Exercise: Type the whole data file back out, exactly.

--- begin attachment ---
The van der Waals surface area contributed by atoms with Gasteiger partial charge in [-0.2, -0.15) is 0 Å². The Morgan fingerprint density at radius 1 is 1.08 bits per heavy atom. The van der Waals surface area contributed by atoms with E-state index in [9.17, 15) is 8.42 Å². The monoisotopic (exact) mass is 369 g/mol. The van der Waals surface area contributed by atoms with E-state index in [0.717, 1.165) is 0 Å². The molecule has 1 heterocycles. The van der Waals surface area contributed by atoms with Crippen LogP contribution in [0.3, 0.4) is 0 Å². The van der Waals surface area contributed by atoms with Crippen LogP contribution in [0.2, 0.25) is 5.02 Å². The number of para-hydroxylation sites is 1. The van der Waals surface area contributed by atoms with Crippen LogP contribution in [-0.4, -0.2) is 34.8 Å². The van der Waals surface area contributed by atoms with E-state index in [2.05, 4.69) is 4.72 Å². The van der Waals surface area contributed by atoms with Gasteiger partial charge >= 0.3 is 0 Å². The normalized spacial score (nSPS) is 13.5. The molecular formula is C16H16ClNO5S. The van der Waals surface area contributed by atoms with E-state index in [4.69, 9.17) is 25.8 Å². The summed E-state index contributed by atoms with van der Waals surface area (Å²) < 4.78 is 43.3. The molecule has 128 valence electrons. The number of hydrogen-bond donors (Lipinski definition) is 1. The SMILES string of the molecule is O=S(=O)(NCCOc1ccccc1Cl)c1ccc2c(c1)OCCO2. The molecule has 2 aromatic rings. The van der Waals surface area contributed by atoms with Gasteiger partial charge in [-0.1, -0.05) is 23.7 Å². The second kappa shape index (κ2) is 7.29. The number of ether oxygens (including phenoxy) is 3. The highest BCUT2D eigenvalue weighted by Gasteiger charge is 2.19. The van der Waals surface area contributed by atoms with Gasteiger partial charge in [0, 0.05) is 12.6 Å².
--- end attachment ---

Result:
The van der Waals surface area contributed by atoms with Gasteiger partial charge in [-0.2, -0.15) is 0 Å². The Morgan fingerprint density at radius 1 is 1.08 bits per heavy atom. The van der Waals surface area contributed by atoms with E-state index in [9.17, 15) is 8.42 Å². The monoisotopic (exact) mass is 369 g/mol. The van der Waals surface area contributed by atoms with E-state index in [0.717, 1.165) is 0 Å². The molecule has 1 heterocycles. The van der Waals surface area contributed by atoms with Crippen LogP contribution in [0.3, 0.4) is 0 Å². The van der Waals surface area contributed by atoms with Crippen LogP contribution in [0.2, 0.25) is 5.02 Å². The number of para-hydroxylation sites is 1. The van der Waals surface area contributed by atoms with Crippen LogP contribution in [-0.4, -0.2) is 34.8 Å². The van der Waals surface area contributed by atoms with E-state index in [2.05, 4.69) is 4.72 Å². The van der Waals surface area contributed by atoms with Gasteiger partial charge >= 0.3 is 0 Å². The normalized spacial score (nSPS) is 13.5. The molecular formula is C16H16ClNO5S. The van der Waals surface area contributed by atoms with E-state index in [4.69, 9.17) is 25.8 Å². The summed E-state index contributed by atoms with van der Waals surface area (Å²) < 4.78 is 43.3. The molecule has 128 valence electrons. The number of hydrogen-bond donors (Lipinski definition) is 1. The SMILES string of the molecule is O=S(=O)(NCCOc1ccccc1Cl)c1ccc2c(c1)OCCO2. The molecule has 2 aromatic rings. The van der Waals surface area contributed by atoms with Gasteiger partial charge in [-0.1, -0.05) is 23.7 Å². The second kappa shape index (κ2) is 7.29. The number of ether oxygens (including phenoxy) is 3. The highest BCUT2D eigenvalue weighted by Gasteiger charge is 2.19. The van der Waals surface area contributed by atoms with Gasteiger partial charge in [0, 0.05) is 12.6 Å².